I’ve seen this discussed a lot. The unfortunate consensus seems to be that there’s no good solution.

        We can’t lock people up until there’s a vaccine. That would wreck the economy totally. It might also lead to civil unrest. (I’m speaking of the democracies).

        Yet as one can see from the comparison of Sweden (modest measures, not a true lockdown) with its neighbors Norway and Finland, the lockdown has saved lives. The Swedish economy isn’t doing that well either, although that may be because they’re surrounded by countries who did lockdowns.

        So we’re muddling along as best as we can.

  9. gman says:

    What’s going on then as death rates have peaked in the majority of countries?

    Also noting the Spanish have been back at work for almost three weeks and death and infection rates there have kept dropping.

  10. Eponymous says:

    Though I will say this — deaths have been steadily trending down. This is roughly the 3rd week with declining deaths, and they’re declining by around 10% per week. So that suggests national R* around 0.7 or so. Not as good as we might hope, but we’ve done enough (so far).

  11. pyrrhus says:

    It seems likely to me that the figures from Lombardy are an anomaly…… but in any event there is no way that the US, with half the population living from paycheck to paycheck and no savings, can continue with a widespread shutdown of business and the resulting unemployment…..it’s the proverbial rock vs hard place…..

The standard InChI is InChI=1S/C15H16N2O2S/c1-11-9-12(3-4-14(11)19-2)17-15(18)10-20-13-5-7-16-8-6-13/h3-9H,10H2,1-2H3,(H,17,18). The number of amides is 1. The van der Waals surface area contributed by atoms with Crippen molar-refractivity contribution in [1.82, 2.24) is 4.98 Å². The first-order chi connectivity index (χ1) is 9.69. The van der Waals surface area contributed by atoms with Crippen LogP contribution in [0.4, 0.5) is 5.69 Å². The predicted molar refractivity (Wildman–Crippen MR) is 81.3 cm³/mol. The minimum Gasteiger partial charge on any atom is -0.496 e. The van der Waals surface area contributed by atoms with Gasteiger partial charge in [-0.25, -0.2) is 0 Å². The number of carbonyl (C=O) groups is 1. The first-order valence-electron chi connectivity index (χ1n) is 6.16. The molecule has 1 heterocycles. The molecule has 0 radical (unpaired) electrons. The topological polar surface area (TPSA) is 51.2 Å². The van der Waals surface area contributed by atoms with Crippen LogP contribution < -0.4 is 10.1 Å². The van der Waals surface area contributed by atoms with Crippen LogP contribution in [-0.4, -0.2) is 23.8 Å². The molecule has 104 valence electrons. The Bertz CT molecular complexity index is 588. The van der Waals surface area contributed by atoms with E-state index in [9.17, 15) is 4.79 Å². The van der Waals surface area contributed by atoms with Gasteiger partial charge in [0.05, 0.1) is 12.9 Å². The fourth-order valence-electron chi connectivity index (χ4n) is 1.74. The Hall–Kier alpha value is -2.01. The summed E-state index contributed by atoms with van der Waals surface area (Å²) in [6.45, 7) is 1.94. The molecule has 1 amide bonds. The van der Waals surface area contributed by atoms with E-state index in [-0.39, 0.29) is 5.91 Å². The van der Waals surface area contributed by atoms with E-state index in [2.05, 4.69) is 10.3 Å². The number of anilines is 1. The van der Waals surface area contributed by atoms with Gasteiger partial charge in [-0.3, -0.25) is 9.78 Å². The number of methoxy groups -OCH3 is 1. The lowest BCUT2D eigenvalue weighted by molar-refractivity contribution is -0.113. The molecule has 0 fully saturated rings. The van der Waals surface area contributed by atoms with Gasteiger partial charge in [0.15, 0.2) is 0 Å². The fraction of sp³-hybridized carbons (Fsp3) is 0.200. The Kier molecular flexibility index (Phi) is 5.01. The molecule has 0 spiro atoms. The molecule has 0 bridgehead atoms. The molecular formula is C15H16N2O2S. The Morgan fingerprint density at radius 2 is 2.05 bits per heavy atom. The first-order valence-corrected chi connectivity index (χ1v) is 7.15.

• ASR says:

      My take on things is at least partly the same as yours, Pyrrhus. Arguably Wrong has suggested what I think is a reasonable policy for local governments in the USA, taking into account both what we now know about SARS-CoV-2 and Covid-18 and the economic, social, cultural, and political realities, which policy makers must eventually address. https://arguablywrong.home.blog/2020/05/11/effective-local-response-to-sars-cov-2/

      In earlier posts I did a back of the envelope calculation suggesting that, in the absence of some as yet undeveloped medical intervention, e.g., a vaccine, somewhere between 600,000 and 2,000,000 Americans might have to die before we achieve herd immunity in this country. This is in-line with what others here and elsewhere seem to be suggesting.

      The Spanish Influenza Pandemic of 1918-1919 inflicted comparable losses on the USA, over half a million deaths in a much smaller population. The impact was actually much worse than that of the current pandemic, since deaths were concentrated in the most productive portion of the population, working age males. And this was after WW I had taken a small bite out of this same crucial subpopulation. Despite this the country quickly recovered and enjoyed an economic and social boom during the 1920s.

      The Depression had a far more drastic and long lasting effect on the country. My parents’ generation lived through both the Pandemic of 1918-1919 and the Great Depression. They hardly remembered the Pandemic but were clearly traumatized by the Depression. Historians suggest the same.